The Six Strangest Medieval Diseases

Image of boy infected with scrofula

Image of boy infected with scrofula

6.  The King’s Evil

(Existed throughout the Middle Ages)

The Problem:  Black, painless masses of the king’s evil covered the necks of suffers.  The masses multiplied over time and often ruptured resulting in large open sores.  Even stranger than the disease was the proposed cure.  People believed the royal touch of the king cured sufferers of their symptoms.  The Book of Common, an Anglican prayer book, included a ceremony in which the king or queen would hand a person afflicted with the king’s evil a coin with an angel on it in order to cure the disease.  It is also documented that King Henry the IV of France touched and cured 1,500 sufferers of the ailment.

The Cause:  Tuberculosis.  This type of tuberculosis is called scrofula and is not the kind of tuberculosis known to most because it infects the lymph nodes.  It is hard for the scientific-minded to believe that the touch of a monarch would cure such a disease and whether sufferers were actually cured by this is certainly debatable.

5.  Water Elf Disease (Existed throughout the Middle Ages)

The Problem:  Sufferers of this strangely named disease, developed sores, blackened nails, and watery eyes.  It was believed to be caused by a witch’s stab.  Much like the king’s evil, this disease had some fantastic treatments which call for giving the victim a dozen different plants and herbs, soaking him in ale, and then singing the first song below three times and the latter repeatedly.

“I have bound on the wounds the best of war bandages, so the wounds neither burn nor burst, nor go further, nor spread, nor jump, nor the wounds increase, nor sores deepen. But may he himself keep in a healthy way. May it not ache you more than it aches earth in ear.

“May earth bear on you with all her might and main.”

The Cause:  Unknown

Detail of Bosch painting illustrating a victim of St. Anthony's fire

Detail of Bosch painting illustrating a victim of St. Anthony’s fire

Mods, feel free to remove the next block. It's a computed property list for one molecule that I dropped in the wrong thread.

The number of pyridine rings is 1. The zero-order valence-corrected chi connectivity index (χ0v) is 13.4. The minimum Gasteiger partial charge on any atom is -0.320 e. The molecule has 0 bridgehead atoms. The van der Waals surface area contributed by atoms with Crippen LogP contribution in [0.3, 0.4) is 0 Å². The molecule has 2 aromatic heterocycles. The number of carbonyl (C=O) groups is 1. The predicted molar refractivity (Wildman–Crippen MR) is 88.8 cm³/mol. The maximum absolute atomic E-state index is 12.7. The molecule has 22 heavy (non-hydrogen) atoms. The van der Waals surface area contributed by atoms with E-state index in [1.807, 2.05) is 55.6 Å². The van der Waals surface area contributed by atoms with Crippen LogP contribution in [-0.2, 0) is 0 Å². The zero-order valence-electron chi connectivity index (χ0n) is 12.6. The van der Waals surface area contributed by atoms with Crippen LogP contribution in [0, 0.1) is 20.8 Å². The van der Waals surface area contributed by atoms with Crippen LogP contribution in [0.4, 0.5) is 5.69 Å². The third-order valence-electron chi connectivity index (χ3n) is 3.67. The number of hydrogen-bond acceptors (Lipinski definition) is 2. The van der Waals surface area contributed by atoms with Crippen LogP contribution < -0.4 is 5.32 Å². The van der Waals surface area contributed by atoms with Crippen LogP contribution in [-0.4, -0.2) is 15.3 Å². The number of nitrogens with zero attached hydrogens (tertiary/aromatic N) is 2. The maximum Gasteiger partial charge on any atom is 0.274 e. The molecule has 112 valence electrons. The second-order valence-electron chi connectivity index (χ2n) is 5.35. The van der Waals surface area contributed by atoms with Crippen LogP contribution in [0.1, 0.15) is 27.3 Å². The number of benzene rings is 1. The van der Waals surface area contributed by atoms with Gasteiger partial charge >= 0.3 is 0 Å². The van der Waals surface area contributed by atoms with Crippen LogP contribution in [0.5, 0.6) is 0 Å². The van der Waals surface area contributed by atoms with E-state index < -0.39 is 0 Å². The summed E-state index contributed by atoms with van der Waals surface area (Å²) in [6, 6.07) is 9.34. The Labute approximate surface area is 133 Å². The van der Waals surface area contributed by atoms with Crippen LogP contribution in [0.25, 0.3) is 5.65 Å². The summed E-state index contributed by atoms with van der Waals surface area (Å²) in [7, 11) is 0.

4.  St. Anthony’s Fire Epidemic of Paris (945 A.D.)

The Problem:  The people of Paris were plagued with great sores which encompassed their limbs. To which the only cure was a trip to St. Mary’s church in Paris where Duke Hugh the Great, Count of Paris nourished the ill with his own holy stores of grain.  The ill were quickly cured, but as soon as they returned home they came back down with the terrible sores.

The Cause:  Ergot poisoning.  Ergot is a fungus that grows on rye during cold, damp conditions.  When the grain is ground up and then made into bread, people consume the fungus and poisoning ensues.  There are three different types of ergotism: gangrenous, convulsive, and hallucinogenic.  In the case of the Paris epidemic, sufferers were stricken with the gangrenous type of ergotism.  So why were they cured when they went St. Mary’s?  The answer is quite simple.  Duke Hugh’s stores of grain were better maintained, and therefore, not contaminated with ergot so when people ate his grains their ergotism went away, but as soon as they returned home they consumed their contaminated grain causing them to once again come down with the poisoning.

Medical photo of a man suffering with pustular syphilis

Medical photo of a man suffering with pustular syphilis

3.  The French Disease (1490’s)

The Problem:  During the siege of Naples in 1493 a strange disease spread quickly from the French to the Italians causing sores at the site of infection, which later spread.  Victims ended up covered with dark green, pussy boils which burned horribly.  The disease eventually effected the mental capacities, leading to insanity.  Because it wasn’t until the French invasion, the illness became known as the French disease.  It quickly spread throughout Europe, but within fifty years symptoms of the disease became sufficiently mild.

The Cause:  Syphillis.  The people of Europe had no immunity to this sexually transmitted disease and so the first epidemic had the worst symptoms.  Some hypothesize the syphilis originally came from Native Americans and was brought to the French soliders by Spanish sailors who had been to the New World, but that is debatable.  So why did the symptoms become so mild so quickly?  That is quite simple.  It was easy to identify anyone with the disease and no one would have sex with them.  Only strains with milder symptoms began to spread because they weren’t as easy to identify.